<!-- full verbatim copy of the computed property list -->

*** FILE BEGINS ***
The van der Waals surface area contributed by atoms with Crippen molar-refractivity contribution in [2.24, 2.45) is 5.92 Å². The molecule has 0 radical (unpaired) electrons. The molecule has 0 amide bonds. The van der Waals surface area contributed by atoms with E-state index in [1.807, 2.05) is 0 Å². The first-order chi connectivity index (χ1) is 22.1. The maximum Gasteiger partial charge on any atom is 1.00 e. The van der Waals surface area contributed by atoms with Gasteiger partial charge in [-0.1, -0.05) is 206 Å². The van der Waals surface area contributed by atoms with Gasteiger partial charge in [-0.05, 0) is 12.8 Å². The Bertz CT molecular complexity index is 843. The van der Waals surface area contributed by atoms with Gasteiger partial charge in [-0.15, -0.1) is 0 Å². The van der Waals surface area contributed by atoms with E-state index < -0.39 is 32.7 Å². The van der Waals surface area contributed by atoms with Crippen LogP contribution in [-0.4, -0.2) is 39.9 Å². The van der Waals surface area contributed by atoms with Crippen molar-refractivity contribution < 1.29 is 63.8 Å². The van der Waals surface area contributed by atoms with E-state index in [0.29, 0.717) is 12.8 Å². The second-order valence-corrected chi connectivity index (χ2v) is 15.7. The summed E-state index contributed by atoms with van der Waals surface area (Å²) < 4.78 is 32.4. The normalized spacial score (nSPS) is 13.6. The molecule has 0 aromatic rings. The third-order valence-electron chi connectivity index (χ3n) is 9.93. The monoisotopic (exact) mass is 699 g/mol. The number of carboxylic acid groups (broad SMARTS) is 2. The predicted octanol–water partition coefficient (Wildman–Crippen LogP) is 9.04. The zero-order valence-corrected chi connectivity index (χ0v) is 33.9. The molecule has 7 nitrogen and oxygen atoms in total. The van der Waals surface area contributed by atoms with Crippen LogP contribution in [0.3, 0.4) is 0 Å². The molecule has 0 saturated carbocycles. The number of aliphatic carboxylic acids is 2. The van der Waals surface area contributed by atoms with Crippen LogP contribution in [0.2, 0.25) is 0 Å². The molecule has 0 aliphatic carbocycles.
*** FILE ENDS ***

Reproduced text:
The van der Waals surface area contributed by atoms with Crippen molar-refractivity contribution in [2.24, 2.45) is 5.92 Å². The molecule has 0 radical (unpaired) electrons. The molecule has 0 amide bonds. The van der Waals surface area contributed by atoms with E-state index in [1.807, 2.05) is 0 Å². The first-order chi connectivity index (χ1) is 22.1. The maximum Gasteiger partial charge on any atom is 1.00 e. The van der Waals surface area contributed by atoms with Gasteiger partial charge in [-0.1, -0.05) is 206 Å². The van der Waals surface area contributed by atoms with Gasteiger partial charge in [-0.05, 0) is 12.8 Å². The Bertz CT molecular complexity index is 843. The van der Waals surface area contributed by atoms with Gasteiger partial charge in [-0.15, -0.1) is 0 Å². The van der Waals surface area contributed by atoms with E-state index < -0.39 is 32.7 Å². The van der Waals surface area contributed by atoms with Crippen LogP contribution in [-0.4, -0.2) is 39.9 Å². The van der Waals surface area contributed by atoms with Crippen molar-refractivity contribution < 1.29 is 63.8 Å². The van der Waals surface area contributed by atoms with E-state index in [0.29, 0.717) is 12.8 Å². The second-order valence-corrected chi connectivity index (χ2v) is 15.7. The summed E-state index contributed by atoms with van der Waals surface area (Å²) < 4.78 is 32.4. The normalized spacial score (nSPS) is 13.6. The molecule has 0 aromatic rings. The third-order valence-electron chi connectivity index (χ3n) is 9.93. The monoisotopic (exact) mass is 699 g/mol. The number of carboxylic acid groups (broad SMARTS) is 2. The predicted octanol–water partition coefficient (Wildman–Crippen LogP) is 9.04. The zero-order valence-corrected chi connectivity index (χ0v) is 33.9. The molecule has 7 nitrogen and oxygen atoms in total. The van der Waals surface area contributed by atoms with Crippen LogP contribution in [0.3, 0.4) is 0 Å². The molecule has 0 saturated carbocycles. The number of aliphatic carboxylic acids is 2. The van der Waals surface area contributed by atoms with Crippen LogP contribution in [0.2, 0.25) is 0 Å². The molecule has 0 aliphatic carbocycles.